Mich. losing most people

Published 12:59 am Tuesday, December 23, 2008

By Staff
MIDLAND – Michigan residents continue to leave the Great Lakes State at a rapid rate, according to U.S. Census Bureau data released Monday.
Figures indicate that Michigan is one of only two states in the union to lose population in net terms.
From July 1, 2007, to July 1, 2008, Michigan lost another net 46,000 residents – 0.5 percent of its population.
Rhode Island was the other net loser, seeing its population decline by 0.2 percent.
"We're not surprised by this, especially given last year's $1.4 billion tax hike," said Michael D. LaFaive, director of the Morey Fiscal Policy Initiative at the Mackinac Center. "Every time Lansing politicians raise the cost of living and working in Michigan, they repel potential in-migrants and chase current residents – the lifeblood of our well-being – from the state's borders."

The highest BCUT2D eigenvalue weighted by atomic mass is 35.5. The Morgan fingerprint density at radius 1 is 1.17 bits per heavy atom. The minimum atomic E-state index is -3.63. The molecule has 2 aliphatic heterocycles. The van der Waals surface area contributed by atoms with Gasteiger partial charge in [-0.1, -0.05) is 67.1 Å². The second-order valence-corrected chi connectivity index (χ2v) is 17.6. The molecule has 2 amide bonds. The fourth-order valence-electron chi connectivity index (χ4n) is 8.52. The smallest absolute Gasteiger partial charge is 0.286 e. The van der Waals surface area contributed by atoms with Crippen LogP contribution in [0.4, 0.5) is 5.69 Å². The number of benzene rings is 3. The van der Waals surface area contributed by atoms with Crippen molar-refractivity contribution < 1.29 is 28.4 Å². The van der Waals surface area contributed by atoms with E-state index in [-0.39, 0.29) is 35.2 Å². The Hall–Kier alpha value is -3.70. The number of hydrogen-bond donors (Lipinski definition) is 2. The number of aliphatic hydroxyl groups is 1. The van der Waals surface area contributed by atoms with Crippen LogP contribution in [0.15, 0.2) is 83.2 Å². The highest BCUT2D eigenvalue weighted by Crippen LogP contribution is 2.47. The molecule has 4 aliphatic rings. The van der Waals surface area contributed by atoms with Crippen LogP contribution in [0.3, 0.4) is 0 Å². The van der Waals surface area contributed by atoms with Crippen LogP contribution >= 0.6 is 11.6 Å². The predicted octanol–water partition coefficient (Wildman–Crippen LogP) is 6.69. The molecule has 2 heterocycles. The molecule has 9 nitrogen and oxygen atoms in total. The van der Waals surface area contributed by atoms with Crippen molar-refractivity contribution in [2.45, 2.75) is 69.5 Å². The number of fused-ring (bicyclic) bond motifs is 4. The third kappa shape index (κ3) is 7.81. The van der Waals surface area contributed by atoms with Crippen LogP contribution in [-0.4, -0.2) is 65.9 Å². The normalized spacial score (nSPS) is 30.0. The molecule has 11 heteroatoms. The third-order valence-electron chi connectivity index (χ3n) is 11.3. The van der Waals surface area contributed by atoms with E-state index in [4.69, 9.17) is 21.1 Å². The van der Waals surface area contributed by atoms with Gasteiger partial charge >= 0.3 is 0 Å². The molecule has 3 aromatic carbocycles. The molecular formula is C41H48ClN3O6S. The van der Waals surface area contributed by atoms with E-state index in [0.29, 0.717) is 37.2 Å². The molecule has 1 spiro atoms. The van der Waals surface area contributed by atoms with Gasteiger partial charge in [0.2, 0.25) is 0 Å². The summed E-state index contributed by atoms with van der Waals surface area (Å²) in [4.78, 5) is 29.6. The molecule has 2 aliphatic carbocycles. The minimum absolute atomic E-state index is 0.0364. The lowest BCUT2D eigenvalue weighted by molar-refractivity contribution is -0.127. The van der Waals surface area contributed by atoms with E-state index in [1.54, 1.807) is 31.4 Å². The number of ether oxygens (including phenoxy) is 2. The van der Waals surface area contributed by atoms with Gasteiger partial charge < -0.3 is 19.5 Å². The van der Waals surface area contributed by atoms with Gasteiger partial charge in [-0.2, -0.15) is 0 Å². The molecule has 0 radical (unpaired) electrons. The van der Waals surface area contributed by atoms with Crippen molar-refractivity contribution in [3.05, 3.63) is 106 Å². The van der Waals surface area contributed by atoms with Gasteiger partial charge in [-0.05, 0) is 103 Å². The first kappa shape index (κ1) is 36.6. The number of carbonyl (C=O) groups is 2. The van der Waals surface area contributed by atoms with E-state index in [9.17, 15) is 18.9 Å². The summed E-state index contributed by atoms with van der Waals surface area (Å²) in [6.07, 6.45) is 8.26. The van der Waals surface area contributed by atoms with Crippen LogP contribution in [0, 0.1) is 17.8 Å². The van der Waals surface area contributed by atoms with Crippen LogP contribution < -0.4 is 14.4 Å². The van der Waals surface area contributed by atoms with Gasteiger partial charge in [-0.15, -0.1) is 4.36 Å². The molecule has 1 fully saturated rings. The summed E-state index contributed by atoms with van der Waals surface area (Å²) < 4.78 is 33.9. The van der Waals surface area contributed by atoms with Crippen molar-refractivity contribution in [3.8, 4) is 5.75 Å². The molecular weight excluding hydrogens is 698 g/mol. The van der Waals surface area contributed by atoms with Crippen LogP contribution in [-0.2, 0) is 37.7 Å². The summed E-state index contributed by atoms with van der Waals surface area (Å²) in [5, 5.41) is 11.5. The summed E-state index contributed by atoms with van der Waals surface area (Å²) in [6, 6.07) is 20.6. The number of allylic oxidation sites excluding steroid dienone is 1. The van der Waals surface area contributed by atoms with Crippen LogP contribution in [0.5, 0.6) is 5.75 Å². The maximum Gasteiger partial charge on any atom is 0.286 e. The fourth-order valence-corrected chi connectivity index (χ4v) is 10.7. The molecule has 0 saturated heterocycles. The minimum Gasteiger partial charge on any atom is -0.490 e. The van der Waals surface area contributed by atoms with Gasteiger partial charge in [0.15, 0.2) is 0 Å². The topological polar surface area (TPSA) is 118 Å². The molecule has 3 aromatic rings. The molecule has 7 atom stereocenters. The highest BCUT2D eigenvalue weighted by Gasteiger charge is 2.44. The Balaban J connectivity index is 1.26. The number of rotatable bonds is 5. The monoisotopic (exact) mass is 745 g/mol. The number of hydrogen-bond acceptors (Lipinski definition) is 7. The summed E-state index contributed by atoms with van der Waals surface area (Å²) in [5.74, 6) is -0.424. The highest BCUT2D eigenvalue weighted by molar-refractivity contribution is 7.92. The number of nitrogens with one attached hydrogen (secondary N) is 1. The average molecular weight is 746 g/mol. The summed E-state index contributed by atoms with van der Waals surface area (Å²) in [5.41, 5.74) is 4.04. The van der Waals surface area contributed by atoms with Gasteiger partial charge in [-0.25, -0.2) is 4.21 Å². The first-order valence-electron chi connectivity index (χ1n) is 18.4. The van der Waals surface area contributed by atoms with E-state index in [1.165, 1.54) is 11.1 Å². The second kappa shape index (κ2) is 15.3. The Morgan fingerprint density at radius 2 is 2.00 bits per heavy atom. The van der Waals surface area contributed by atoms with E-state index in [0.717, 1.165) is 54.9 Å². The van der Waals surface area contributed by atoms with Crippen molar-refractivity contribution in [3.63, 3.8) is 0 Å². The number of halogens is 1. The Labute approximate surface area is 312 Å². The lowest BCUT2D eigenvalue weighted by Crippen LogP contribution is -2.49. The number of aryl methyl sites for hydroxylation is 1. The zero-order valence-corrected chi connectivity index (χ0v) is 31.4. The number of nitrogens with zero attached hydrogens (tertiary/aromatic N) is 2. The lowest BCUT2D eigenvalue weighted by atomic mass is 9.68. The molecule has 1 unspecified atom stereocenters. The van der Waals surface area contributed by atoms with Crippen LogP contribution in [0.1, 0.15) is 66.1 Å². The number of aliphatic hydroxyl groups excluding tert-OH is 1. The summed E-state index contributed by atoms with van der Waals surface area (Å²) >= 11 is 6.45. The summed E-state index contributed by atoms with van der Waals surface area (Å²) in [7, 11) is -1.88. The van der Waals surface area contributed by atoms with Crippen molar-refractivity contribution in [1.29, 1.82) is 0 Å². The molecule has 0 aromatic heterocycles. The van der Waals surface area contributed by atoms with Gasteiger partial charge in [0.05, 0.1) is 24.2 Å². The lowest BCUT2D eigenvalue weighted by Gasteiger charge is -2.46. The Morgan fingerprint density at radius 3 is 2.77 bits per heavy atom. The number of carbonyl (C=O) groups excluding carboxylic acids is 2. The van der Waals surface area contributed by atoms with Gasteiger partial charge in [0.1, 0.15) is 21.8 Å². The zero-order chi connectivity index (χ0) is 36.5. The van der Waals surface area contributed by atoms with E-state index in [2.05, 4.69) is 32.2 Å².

LaFaive and co-author Michael Hicks, Ph.D., completed a migration study last summer designed to estimate the degree to which certain public policy or other economic phenomena induce migration to or from American states, with specific attention paid to Michigan's net migration flows.
The dominant variable in their Michigan-specific model was state and local tax burden.
The study found that for every 10 percent differential in per-capita state and local tax burdens, 4,700 people leave Michigan every year.
Another 900 people leave annually for every 1 percentage point increase in the state's unemployment rate.
"Fundamentally, people are self-interested and their self-interest often manifests itself in the decision to pack up and move. That there can be incredible costs with such moves – financial and psychological -only drives home how dramatic these Census numbers really are," said Hicks, an adjunct scholar with the Mackinac Center. "Why are so many leaving? In all likelihood it's a function of relative opportunities."
LaFaive and Hicks have published a commentary
They present empirical and anecdotal evidence in their essay and argue that Lansing can and does influence migration by making the state more or less attractive to live, work and invest in.